Marburg death toll reaches 311


May 19, 2005 (CIDRAP News) – The death toll in Angola's epidemic of Marburg hemorrhagic fever has climbed to 311 out of 337 cases, but all recent cases have been confined to the province where the epidemic began, the World Health Organization (WHO) said yesterday.

The last WHO report on the situation, on May 11, had listed 316 cases with 276 deaths. A Reuters report on May 16 had cited 336 cases with 292 deaths.

No cases have been reported outside the northern province of Uige in the past 5 weeks, the WHO said. The province has had 326 cases, 300 of them fatal.

The agency said control efforts are working smoothly. "The isolation unit at Uige's provincial hospital is being used, infection control in the hospital has improved, and safe burial practices are now being followed," the statement said.

"Portable field laboratories continue to provide rapid diagnostic support. A campaign to stop home treatment of patients using unsafe injections has resulted in the collection and safe disposal of a large number of needles and syringes. The campaign, which has been supported by religious and community leaders and volunteers from the local Red Cross, is thought to have raised public awareness of the associated risks considerably."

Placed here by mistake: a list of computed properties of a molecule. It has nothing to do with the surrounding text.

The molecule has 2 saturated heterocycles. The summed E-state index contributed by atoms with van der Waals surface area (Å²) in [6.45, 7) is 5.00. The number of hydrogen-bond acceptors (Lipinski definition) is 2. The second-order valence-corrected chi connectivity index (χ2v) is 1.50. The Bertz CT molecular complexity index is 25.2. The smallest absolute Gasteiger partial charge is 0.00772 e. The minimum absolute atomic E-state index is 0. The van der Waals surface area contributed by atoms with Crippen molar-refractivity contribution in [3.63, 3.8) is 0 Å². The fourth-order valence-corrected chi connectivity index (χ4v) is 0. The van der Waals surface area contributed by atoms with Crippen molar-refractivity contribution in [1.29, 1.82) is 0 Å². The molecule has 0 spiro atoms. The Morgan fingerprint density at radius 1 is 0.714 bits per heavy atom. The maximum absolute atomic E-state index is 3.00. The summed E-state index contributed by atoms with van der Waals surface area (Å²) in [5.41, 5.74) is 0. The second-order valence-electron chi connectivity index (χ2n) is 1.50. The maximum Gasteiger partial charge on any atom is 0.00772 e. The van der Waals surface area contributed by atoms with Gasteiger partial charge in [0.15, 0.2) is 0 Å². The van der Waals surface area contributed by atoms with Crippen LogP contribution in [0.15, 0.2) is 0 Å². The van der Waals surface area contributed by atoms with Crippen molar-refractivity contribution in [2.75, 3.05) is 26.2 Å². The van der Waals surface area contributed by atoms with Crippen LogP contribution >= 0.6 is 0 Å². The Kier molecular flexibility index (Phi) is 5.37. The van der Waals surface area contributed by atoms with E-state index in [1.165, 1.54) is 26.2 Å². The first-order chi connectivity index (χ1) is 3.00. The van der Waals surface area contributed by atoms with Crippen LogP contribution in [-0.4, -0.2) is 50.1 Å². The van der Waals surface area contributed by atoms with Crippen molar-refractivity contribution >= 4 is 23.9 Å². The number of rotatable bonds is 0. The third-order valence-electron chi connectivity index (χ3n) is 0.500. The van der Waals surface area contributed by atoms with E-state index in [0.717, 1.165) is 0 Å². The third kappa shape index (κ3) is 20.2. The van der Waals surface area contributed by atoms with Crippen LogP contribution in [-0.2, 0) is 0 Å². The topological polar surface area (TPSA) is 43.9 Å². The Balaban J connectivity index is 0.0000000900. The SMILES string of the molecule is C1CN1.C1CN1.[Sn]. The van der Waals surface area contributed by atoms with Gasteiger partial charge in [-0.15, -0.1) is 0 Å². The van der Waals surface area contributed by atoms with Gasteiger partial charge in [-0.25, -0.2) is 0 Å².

Also, surveillance teams have had better success in finding cases and tracing contacts, with support from religious and community leaders, the WHO said. "However, some new cases continue to be linked to exposure in homes and at funerals, indicating that public understanding of the disease still needs to be improved."

The agency said the risk for travelers to Angola is very low, because infection requires close personal contact with a patient. The WHO is not recommending any restrictions on travel to or trade with Angola.

Two days ago, the Angola Press Agency reported that the Federation Internationale de Football Association (FIFA), the world governing body for soccer, had decided to postpone an Angola-Algeria match from Jun 5 until Aug 17 because of the Marburg epidemic.

The report quoted a WHO representative in Angola, Fatoumata Diallo, as disagreeing with the postponement decision. Diallo said that the epidemic was "confined to a few localities in Uige" and that the country was "open for all people who want [to] get in or depart."

See also:

May 18 WHO statement

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